AWS Health identity-based policy examples - AWS Health

AWS Health identity-based policy examples

By default, IAM users and roles don't have permission to create or modify AWS Health resources. They also can't perform tasks using the AWS Management Console, AWS CLI, or AWS API. An IAM administrator must create IAM policies that grant users and roles permission to perform specific API operations on the specified resources they need. The administrator must then attach those policies to the IAM users or groups that require those permissions.

To learn how to create an IAM identity-based policy using these example JSON policy documents, see Creating Policies on the JSON Tab in the IAM User Guide.

Policy best practices

Identity-based policies are very powerful. They determine whether someone can create, access, or delete AWS Health resources in your account. These actions can incur costs for your AWS account. When you create or edit identity-based policies, follow these guidelines and recommendations:

  • Get started using AWS managed policies – To start using AWS Health quickly, use AWS managed policies to give your employees the permissions they need. These policies are already available in your account and are maintained and updated by AWS. For more information, see Get started using permissions with AWS managed policies in the IAM User Guide.

  • Grant least privilege – When you create custom policies, grant only the permissions required to perform a task. Start with a minimum set of permissions and grant additional permissions as necessary. Doing so is more secure than starting with permissions that are too lenient and then trying to tighten them later. For more information, see Grant least privilege in the IAM User Guide.

  • Enable MFA for sensitive operations – For extra security, require IAM users to use multi-factor authentication (MFA) to access sensitive resources or API operations. For more information, see Using multi-factor authentication (MFA) in AWS in the IAM User Guide.

  • Use policy conditions for extra security – To the extent that it's practical, define the conditions under which your identity-based policies allow access to a resource. For example, you can write conditions to specify a range of allowable IP addresses that a request must come from. You can also write conditions to allow requests only within a specified date or time range, or to require the use of SSL or MFA. For more information, see IAM JSON policy elements: Condition in the IAM User Guide.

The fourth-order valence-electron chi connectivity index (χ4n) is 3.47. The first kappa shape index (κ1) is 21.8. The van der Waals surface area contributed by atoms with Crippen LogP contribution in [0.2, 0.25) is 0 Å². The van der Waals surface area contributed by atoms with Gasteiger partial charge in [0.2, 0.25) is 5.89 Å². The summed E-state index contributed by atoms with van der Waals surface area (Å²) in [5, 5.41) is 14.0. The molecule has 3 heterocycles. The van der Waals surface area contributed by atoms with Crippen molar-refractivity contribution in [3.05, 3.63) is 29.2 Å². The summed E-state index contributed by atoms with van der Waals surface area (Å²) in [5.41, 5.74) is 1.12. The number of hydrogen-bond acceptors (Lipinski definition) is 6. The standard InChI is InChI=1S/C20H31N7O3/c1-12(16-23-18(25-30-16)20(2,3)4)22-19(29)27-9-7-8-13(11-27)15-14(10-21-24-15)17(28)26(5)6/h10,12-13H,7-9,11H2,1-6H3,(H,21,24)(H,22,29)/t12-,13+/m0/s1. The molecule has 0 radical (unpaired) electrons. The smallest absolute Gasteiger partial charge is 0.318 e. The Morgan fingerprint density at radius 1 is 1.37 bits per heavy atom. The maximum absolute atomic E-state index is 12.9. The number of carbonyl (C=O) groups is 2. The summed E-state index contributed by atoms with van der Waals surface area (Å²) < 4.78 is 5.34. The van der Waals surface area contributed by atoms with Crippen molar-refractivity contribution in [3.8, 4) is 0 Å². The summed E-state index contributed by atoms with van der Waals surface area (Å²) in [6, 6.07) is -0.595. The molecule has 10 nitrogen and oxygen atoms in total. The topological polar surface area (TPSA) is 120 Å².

Using the AWS Health console

To access the AWS Health console, you must have a minimum set of permissions. These permissions must allow you to list and view details about the AWS Health resources in your AWS account. If you create an identity-based policy that is more restrictive than the minimum required permissions, the console won't function as intended for entities (IAM users or roles) with that policy.

To ensure that those entities can still use the AWS Health console, you can attach the following AWS managed policy, AWSHealthFullAccess.

The AWSHealthFullAccess policy grants an entity full access to the following:

  • Enable or disable the AWS Health organizational view feature for all accounts in an AWS organization

  • The Personal Health Dashboard in the AWS Health console

  • AWS Health API operations and notifications

  • View information about accounts that are part of your AWS organization

  • View the organizational units (OU) of the management account

Example : AWSHealthFullAccess

{ "Version": "2012-10-17", "Statement": [ { "Effect": "Allow", "Action": [ "organizations:EnableAWSServiceAccess", "organizations:DisableAWSServiceAccess" ], "Resource": "*", "Condition": { "StringEquals": { "organizations:ServicePrincipal": "health.amazonaws.com" } } }, { "Effect": "Allow", "Action": [ "health:*", "organizations:DescribeAccount", "organizations:ListAccounts", "organizations:ListDelegatedAdministrators", "organizations:ListParents" ], "Resource": "*" }, { "Effect": "Allow", "Action": "iam:CreateServiceLinkedRole", "Resource": "*", "Condition": { "StringEquals": { "iam:AWSServiceName": "health.amazonaws.com" } } } ] }
Note

You can also use the AWS managed role, Health_OrganizationsServiceRolePolicy so that AWS Health can view events for other accounts in your organization. For more information, see Using service-linked roles for AWS Health.